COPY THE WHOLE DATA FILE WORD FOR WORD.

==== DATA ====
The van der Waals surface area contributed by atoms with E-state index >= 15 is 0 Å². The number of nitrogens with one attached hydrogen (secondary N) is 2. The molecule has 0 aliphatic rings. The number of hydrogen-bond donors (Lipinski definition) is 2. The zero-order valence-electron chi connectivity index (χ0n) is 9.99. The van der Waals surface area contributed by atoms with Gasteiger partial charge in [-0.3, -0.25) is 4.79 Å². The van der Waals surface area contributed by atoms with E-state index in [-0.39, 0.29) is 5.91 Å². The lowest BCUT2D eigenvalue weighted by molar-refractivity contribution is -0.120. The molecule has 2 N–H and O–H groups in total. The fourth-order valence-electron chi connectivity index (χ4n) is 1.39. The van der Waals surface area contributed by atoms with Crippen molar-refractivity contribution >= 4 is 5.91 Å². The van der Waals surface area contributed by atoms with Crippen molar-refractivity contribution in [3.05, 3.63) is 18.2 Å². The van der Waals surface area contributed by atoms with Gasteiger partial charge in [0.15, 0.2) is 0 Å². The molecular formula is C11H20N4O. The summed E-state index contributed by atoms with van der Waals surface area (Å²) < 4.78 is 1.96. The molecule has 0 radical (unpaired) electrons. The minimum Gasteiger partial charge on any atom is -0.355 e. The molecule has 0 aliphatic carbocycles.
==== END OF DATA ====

The van der Waals surface area contributed by atoms with E-state index >= 15 is 0 Å². The number of nitrogens with one attached hydrogen (secondary N) is 2. The molecule has 0 aliphatic rings. The number of hydrogen-bond donors (Lipinski definition) is 2. The zero-order valence-electron chi connectivity index (χ0n) is 9.99. The van der Waals surface area contributed by atoms with Gasteiger partial charge in [-0.3, -0.25) is 4.79 Å². The van der Waals surface area contributed by atoms with E-state index in [-0.39, 0.29) is 5.91 Å². The lowest BCUT2D eigenvalue weighted by molar-refractivity contribution is -0.120. The molecule has 2 N–H and O–H groups in total. The fourth-order valence-electron chi connectivity index (χ4n) is 1.39. The van der Waals surface area contributed by atoms with Crippen molar-refractivity contribution >= 4 is 5.91 Å². The van der Waals surface area contributed by atoms with Crippen molar-refractivity contribution in [3.05, 3.63) is 18.2 Å². The van der Waals surface area contributed by atoms with Gasteiger partial charge in [0.15, 0.2) is 0 Å². The molecular formula is C11H20N4O. The summed E-state index contributed by atoms with van der Waals surface area (Å²) < 4.78 is 1.96. The molecule has 0 radical (unpaired) electrons. The minimum Gasteiger partial charge on any atom is -0.355 e. The molecule has 0 aliphatic carbocycles.